(here is where annotated bib info would go)
Vice-Presidential Address to the North American Academy of Liturgy, January 2018, Vancouver, British Columbia, focused on applying a quote about tradition attributed to Gustav Mahler to the practice of preaching: “Tradition is not the worship of ashes but the preservation of fire.”
This essay argues that when reading Proverbs 7-9 as a single instruction within Proverbs 1-9, the description of Wisdom’s home in Proverbs 9:1-6 is the chiasmic center of the instruction. This structural observation joins thematic observations by scholars such as William P. Brown and Silvia Schroer to emphasize Wisdom’s home as the cosmos.
Isaiah 49:14-23 and 54:1-3 evoke an annunciation type-scene, more commonly found in narrative portions of the Hebrew Bible. In doing so, personified Zion is placed in continuity with women of Israel’s past, thus “remembering the former things.” At the same time, she is recreated so substantially that she forgets those former things.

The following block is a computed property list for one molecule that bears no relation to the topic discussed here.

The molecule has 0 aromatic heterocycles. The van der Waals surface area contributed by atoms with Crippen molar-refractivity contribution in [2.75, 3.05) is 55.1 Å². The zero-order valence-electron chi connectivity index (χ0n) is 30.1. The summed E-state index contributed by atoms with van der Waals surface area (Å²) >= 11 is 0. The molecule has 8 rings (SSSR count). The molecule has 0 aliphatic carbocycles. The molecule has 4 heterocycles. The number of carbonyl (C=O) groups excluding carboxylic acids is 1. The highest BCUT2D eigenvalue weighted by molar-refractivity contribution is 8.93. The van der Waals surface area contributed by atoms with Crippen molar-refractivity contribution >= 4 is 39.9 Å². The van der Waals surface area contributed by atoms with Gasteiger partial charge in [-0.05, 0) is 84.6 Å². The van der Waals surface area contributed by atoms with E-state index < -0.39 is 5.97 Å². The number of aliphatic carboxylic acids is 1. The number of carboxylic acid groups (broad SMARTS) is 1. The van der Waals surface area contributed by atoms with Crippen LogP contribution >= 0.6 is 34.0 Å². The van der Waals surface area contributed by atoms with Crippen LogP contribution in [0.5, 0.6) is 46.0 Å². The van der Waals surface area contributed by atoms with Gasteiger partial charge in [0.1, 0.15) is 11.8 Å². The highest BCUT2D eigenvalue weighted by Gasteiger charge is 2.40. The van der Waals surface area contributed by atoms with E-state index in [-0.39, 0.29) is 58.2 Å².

Lectionary reflections on John 1 and a psalm.
Suggests that arguments within biblical-heritage religions are often between those whose greatest fear is fall into chaos and those whose greatest fear is oppression from tyrannical forces. The Bible reflects corresponding arguments within ancient Israel and the nascent church. The use of biblical texts often functions to fuel those arguments rather than to resolve them.